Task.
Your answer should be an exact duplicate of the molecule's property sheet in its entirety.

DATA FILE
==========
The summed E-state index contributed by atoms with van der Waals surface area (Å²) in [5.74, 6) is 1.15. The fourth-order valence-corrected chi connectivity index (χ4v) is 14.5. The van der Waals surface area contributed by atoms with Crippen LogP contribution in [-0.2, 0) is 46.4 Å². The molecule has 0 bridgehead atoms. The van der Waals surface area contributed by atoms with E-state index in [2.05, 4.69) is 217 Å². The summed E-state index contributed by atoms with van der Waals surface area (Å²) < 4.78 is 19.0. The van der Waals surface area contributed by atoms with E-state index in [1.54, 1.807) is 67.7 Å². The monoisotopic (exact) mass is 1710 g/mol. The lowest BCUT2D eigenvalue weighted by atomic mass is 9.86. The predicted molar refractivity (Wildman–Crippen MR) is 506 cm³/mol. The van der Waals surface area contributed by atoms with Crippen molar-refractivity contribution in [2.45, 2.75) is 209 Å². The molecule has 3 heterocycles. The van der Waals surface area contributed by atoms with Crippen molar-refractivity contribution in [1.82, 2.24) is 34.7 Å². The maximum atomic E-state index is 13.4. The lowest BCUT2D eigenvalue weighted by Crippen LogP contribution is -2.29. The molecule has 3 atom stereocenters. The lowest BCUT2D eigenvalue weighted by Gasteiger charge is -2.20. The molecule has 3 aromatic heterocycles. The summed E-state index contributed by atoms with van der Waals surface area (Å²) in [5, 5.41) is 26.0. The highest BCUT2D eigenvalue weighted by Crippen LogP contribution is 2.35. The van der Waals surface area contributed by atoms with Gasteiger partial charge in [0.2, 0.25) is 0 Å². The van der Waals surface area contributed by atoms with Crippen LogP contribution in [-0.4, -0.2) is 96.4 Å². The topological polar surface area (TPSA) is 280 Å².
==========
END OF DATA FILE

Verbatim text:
The summed E-state index contributed by atoms with van der Waals surface area (Å²) in [5.74, 6) is 1.15. The fourth-order valence-corrected chi connectivity index (χ4v) is 14.5. The van der Waals surface area contributed by atoms with Crippen LogP contribution in [-0.2, 0) is 46.4 Å². The molecule has 0 bridgehead atoms. The van der Waals surface area contributed by atoms with E-state index in [2.05, 4.69) is 217 Å². The summed E-state index contributed by atoms with van der Waals surface area (Å²) < 4.78 is 19.0. The van der Waals surface area contributed by atoms with E-state index in [1.54, 1.807) is 67.7 Å². The monoisotopic (exact) mass is 1710 g/mol. The lowest BCUT2D eigenvalue weighted by atomic mass is 9.86. The predicted molar refractivity (Wildman–Crippen MR) is 506 cm³/mol. The van der Waals surface area contributed by atoms with Crippen molar-refractivity contribution in [2.45, 2.75) is 209 Å². The molecule has 3 heterocycles. The van der Waals surface area contributed by atoms with Crippen molar-refractivity contribution in [1.82, 2.24) is 34.7 Å². The maximum atomic E-state index is 13.4. The lowest BCUT2D eigenvalue weighted by Crippen LogP contribution is -2.29. The molecule has 3 atom stereocenters. The lowest BCUT2D eigenvalue weighted by Gasteiger charge is -2.20. The molecule has 3 aromatic heterocycles. The summed E-state index contributed by atoms with van der Waals surface area (Å²) in [5, 5.41) is 26.0. The highest BCUT2D eigenvalue weighted by Crippen LogP contribution is 2.35. The van der Waals surface area contributed by atoms with Gasteiger partial charge in [0.2, 0.25) is 0 Å². The van der Waals surface area contributed by atoms with Crippen LogP contribution in [-0.4, -0.2) is 96.4 Å². The topological polar surface area (TPSA) is 280 Å².